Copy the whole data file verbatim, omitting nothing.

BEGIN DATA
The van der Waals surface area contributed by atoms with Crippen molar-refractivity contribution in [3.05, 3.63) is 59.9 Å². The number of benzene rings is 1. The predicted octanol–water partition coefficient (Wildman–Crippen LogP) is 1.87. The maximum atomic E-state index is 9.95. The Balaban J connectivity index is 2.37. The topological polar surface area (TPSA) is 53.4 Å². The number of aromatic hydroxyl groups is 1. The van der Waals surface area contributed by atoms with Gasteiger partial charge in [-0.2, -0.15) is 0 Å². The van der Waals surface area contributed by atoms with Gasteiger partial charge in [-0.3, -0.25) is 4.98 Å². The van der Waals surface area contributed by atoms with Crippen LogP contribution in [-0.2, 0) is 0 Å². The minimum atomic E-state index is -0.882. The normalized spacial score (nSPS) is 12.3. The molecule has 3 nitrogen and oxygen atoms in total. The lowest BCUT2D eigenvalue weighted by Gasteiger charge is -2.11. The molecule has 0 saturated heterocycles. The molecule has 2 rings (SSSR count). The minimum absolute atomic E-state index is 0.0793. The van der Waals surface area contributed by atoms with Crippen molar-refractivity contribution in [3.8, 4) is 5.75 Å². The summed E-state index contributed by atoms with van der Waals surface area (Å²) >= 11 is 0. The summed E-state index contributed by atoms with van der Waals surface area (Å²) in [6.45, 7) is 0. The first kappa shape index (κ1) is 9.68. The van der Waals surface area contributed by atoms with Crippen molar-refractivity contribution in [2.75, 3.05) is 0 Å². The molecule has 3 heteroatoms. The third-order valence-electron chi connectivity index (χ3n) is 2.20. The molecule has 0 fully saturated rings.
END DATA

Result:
The van der Waals surface area contributed by atoms with Crippen molar-refractivity contribution in [3.05, 3.63) is 59.9 Å². The number of benzene rings is 1. The predicted octanol–water partition coefficient (Wildman–Crippen LogP) is 1.87. The maximum atomic E-state index is 9.95. The Balaban J connectivity index is 2.37. The topological polar surface area (TPSA) is 53.4 Å². The number of aromatic hydroxyl groups is 1. The van der Waals surface area contributed by atoms with Gasteiger partial charge in [-0.2, -0.15) is 0 Å². The van der Waals surface area contributed by atoms with Gasteiger partial charge in [-0.3, -0.25) is 4.98 Å². The van der Waals surface area contributed by atoms with Crippen LogP contribution in [-0.2, 0) is 0 Å². The minimum atomic E-state index is -0.882. The normalized spacial score (nSPS) is 12.3. The molecule has 3 nitrogen and oxygen atoms in total. The lowest BCUT2D eigenvalue weighted by Gasteiger charge is -2.11. The molecule has 0 saturated heterocycles. The molecule has 2 rings (SSSR count). The minimum absolute atomic E-state index is 0.0793. The van der Waals surface area contributed by atoms with Crippen molar-refractivity contribution in [3.8, 4) is 5.75 Å². The summed E-state index contributed by atoms with van der Waals surface area (Å²) >= 11 is 0. The summed E-state index contributed by atoms with van der Waals surface area (Å²) in [6.45, 7) is 0. The first kappa shape index (κ1) is 9.68. The van der Waals surface area contributed by atoms with Crippen molar-refractivity contribution in [2.75, 3.05) is 0 Å². The molecule has 3 heteroatoms. The third-order valence-electron chi connectivity index (χ3n) is 2.20. The molecule has 0 fully saturated rings.